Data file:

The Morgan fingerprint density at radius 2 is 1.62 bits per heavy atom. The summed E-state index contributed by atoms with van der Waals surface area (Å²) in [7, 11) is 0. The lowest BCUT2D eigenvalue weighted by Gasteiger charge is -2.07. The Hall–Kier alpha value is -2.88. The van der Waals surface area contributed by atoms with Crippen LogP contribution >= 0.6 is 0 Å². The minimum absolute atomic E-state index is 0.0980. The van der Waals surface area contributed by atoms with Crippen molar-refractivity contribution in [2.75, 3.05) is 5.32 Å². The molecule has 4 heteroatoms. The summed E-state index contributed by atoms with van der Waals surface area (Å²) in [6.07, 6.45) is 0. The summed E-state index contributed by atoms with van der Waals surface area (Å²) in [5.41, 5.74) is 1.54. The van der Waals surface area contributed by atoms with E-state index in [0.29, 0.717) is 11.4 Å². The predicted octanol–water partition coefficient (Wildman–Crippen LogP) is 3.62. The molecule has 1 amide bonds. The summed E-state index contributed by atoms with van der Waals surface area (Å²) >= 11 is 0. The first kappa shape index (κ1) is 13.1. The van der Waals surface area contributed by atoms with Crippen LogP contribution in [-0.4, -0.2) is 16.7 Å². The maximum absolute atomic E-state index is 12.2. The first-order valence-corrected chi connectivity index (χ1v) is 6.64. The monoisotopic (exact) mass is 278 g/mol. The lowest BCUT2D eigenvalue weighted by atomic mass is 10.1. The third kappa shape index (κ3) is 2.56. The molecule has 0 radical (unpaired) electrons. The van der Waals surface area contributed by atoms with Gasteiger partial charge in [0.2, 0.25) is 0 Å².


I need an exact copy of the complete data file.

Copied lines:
The Morgan fingerprint density at radius 2 is 1.62 bits per heavy atom. The summed E-state index contributed by atoms with van der Waals surface area (Å²) in [7, 11) is 0. The lowest BCUT2D eigenvalue weighted by Gasteiger charge is -2.07. The Hall–Kier alpha value is -2.88. The van der Waals surface area contributed by atoms with Crippen LogP contribution >= 0.6 is 0 Å². The minimum absolute atomic E-state index is 0.0980. The van der Waals surface area contributed by atoms with Crippen molar-refractivity contribution in [2.75, 3.05) is 5.32 Å². The molecule has 4 heteroatoms. The summed E-state index contributed by atoms with van der Waals surface area (Å²) in [6.07, 6.45) is 0. The summed E-state index contributed by atoms with van der Waals surface area (Å²) in [5.41, 5.74) is 1.54. The van der Waals surface area contributed by atoms with E-state index in [0.29, 0.717) is 11.4 Å². The predicted octanol–water partition coefficient (Wildman–Crippen LogP) is 3.62. The molecule has 1 amide bonds. The summed E-state index contributed by atoms with van der Waals surface area (Å²) >= 11 is 0. The first kappa shape index (κ1) is 13.1. The van der Waals surface area contributed by atoms with Crippen LogP contribution in [-0.4, -0.2) is 16.7 Å². The maximum absolute atomic E-state index is 12.2. The first-order valence-corrected chi connectivity index (χ1v) is 6.64. The monoisotopic (exact) mass is 278 g/mol. The lowest BCUT2D eigenvalue weighted by atomic mass is 10.1. The third kappa shape index (κ3) is 2.56. The molecule has 0 radical (unpaired) electrons. The van der Waals surface area contributed by atoms with Gasteiger partial charge in [0.2, 0.25) is 0 Å².